Embodying the iconic energy-shooting mutant Jubilee in X-Men: Apocalypse (out May 27th) wasn't simply Lana Condor's first movie role. In fact, appearing in the upcoming superhero blockbuster was the first time the California-based actress ever set foot on a movie a set. Condor was a high school student interested in acting when she submitted for the casting call and now she's accumulated a huge following of fans -- none of whom have even seen her work in the film yet. We spoke with Condor about the process of landing the role, why it's important to have an Asian mutant represented in an X-Men film and what she hopes to do next.
What was the process of being cast in X-Men?
I'm super new to all of this. Last year I signed with my former manager and agent in December. Then the casting call went out in February and I went in for pre-reads. They were seeing a ton of girls, [but] I guess they liked me, so they actually called me the very night after my first audition and wanted to know if I would be cool cutting my hair in case they needed to. Then I went in a couple of times after. I never actually met (director Bryan Singer] or anyone else. After four or five auditions I waited. For two and a half months! I kind of knew I was in the running. [At the time] I was a second semester high school senior. None of my friends really knew that I was trying to act, because it was so new. During school, my agent and manager called me and were like, "Are you by yourself?" I was like, "No, I'm in school surrounded by all of my peers. This is the last place I'd be by myself!" They said, "Can you get by yourself?" So I snuck outside of school and they told me I got it.
Is it intimidating to have a big movie be your first role?
I think I was super intimidated when I first flew out there, because I had never been on a set before. I didn't know how cameras worked. How camaraderie between castmates worked. So that was super intimidating for me. That left as soon as I got there. In terms of what I do next, it's a little intimidating. Just because it's a huge, huge film and I don't know what I want to do next.
Was there anyone in the film who helped guide you through all that?
Yeah. Sophie [Turner], Alex [Shipp], and Tye [Sheridan]. They were part of the younger generation of mutants. They helped me so much and still do. Tye and I talk all the time. He gives me advice on this whole world, because it's very different from being a student. Alex and Sophie helped me a lot with things like hair and makeup, for example. When we were going to Comic-Con, I didn't know I needed hair or wardrobe. I didn't know about any of that. I thought I was just supposed to go in my T-shirt. Sophie was like "Are you crazy? You have to have hair and make up!" so they helped me a lot in the girl-y stuff.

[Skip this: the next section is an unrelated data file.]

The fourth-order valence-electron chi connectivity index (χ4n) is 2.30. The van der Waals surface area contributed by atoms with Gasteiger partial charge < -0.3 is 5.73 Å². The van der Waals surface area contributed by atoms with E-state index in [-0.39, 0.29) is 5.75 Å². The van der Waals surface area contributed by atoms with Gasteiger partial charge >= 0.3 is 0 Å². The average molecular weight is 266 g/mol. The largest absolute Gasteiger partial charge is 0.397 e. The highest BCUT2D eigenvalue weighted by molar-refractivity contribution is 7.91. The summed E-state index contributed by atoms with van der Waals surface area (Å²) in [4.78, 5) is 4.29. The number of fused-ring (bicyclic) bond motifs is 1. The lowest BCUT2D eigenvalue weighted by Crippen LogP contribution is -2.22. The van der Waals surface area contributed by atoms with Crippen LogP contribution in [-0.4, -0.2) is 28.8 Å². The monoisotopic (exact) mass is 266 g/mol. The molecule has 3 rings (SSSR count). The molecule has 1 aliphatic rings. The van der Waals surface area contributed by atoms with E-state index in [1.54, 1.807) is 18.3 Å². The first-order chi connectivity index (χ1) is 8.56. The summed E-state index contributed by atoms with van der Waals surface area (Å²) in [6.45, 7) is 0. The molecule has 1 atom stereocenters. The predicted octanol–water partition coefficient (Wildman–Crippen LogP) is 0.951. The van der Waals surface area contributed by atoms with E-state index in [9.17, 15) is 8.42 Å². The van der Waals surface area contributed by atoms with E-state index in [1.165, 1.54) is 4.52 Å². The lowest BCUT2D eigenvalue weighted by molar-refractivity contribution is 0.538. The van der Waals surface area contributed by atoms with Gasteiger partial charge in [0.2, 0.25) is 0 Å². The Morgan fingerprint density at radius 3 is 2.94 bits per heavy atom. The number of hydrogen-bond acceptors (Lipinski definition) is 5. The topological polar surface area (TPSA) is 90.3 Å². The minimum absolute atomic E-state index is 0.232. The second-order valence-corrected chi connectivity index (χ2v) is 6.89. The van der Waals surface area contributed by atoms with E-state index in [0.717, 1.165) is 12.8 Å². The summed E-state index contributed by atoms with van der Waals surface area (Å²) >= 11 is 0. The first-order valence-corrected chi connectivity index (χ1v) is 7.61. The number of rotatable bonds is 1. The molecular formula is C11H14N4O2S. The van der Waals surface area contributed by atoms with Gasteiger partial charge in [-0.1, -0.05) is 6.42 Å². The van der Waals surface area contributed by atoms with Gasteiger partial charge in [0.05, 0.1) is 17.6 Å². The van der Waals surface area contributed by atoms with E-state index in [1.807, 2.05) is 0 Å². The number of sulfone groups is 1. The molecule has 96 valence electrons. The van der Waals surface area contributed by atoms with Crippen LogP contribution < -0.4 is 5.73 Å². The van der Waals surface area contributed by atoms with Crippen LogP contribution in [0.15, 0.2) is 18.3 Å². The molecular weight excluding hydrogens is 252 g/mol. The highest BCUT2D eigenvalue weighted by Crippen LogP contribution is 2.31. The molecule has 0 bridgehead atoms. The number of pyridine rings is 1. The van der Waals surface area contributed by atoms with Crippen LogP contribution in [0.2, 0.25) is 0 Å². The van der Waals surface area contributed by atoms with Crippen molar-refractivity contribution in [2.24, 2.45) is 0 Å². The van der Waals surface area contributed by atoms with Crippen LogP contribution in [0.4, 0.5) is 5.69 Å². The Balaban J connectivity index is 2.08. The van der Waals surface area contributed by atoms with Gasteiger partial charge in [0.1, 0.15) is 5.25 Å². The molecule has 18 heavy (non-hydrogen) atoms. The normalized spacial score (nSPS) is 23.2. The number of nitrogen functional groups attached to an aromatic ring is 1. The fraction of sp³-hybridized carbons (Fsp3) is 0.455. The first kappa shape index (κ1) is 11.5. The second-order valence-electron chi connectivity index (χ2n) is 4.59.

This (and splash photo) by Logan White. Lana wears a top and skirt by Sam MC and a bonnet by Jet Rag
What did you specifically like about the character Jubilee?
She's just so cool. Way cooler than I am, I think. She gets along with everyone. I was having this discussion with Bryan, our director, about how she represents Asians in general. X-Men have always been outsiders – minority groups, gays and lesbians. It's like the outsiders banding together to be one. So they never really had another Asian, except for Blink, so Jubilee gets to represent the Asian outsiders who haven't really had the easiest time fitting into society. And that's cool. A lot of my followers are Asian or Hispanic. People are excited: "A real Asian is in the film?" It's funny but it's kind of true.
Has it been interesting to see how all the super fans react?
Oh my God. At Comic-Con I totally thought no one was going to know who I was. I was like, "There's no reason for me to be here, no one will know." But when I was announced and walked out on stage people were cheering and that was the weirdest thing for me. I'm so blessed for Jubilee to already have a pre-existing fan base, which a lot of actors and actresses just starting out in the business don't have. I was so blessed that Jubilee already had this fan base. It's been crazy how supportive people have been without even seeing my work.
Do you have any upcoming projects?
I'm currently trying to get employed again. Ugh, the struggle! But I hope to have a project pretty soon. I have to turn down some things because of the movie. I just go, "That's not me."
What sort of role are you looking for?
Still action-y. Anything thriller. I'm scared of everything. But at the same time I really want to be in a prison show. Or any show where I get to run and scream. I want to be a badass!
What is the most important thing you learned working on X-Men?
Being able to go with the flow. Because things change so quickly. You never know when you're going to be called to set. You never know if you're time is going to change. If you're an anxious person who needs to know everything at one time, to organize this, this and this, it's going to be super hard for you. You have to be chill and say, "I'll be there whenever you need me to be." And don't take things too seriously.
Did you have to make a choice between going to college and doing this movie?
I deferred going to college. I've been accepted to a bunch of places, but I deferred to LMU, Loyola Marymount. Just because it's close. I've had some people in the business tell me that if I plan on going to college, which I totally do, you need to do it earlier versus later because the longer you wait the harder it will be to re-assimilate into peers. But I don't necessarily think that.
What is it you want to study?
If I were to go it would be for psychology or journalism. I wouldn't go for the arts. This is my job – I want to learn something else!
Styling by Lisa Katnic
Makeup by Anton Khachaturian for Exclusive Artists Management using M.A.C. Cosmetics / Hair by J. Michael at DMLA using R+Co.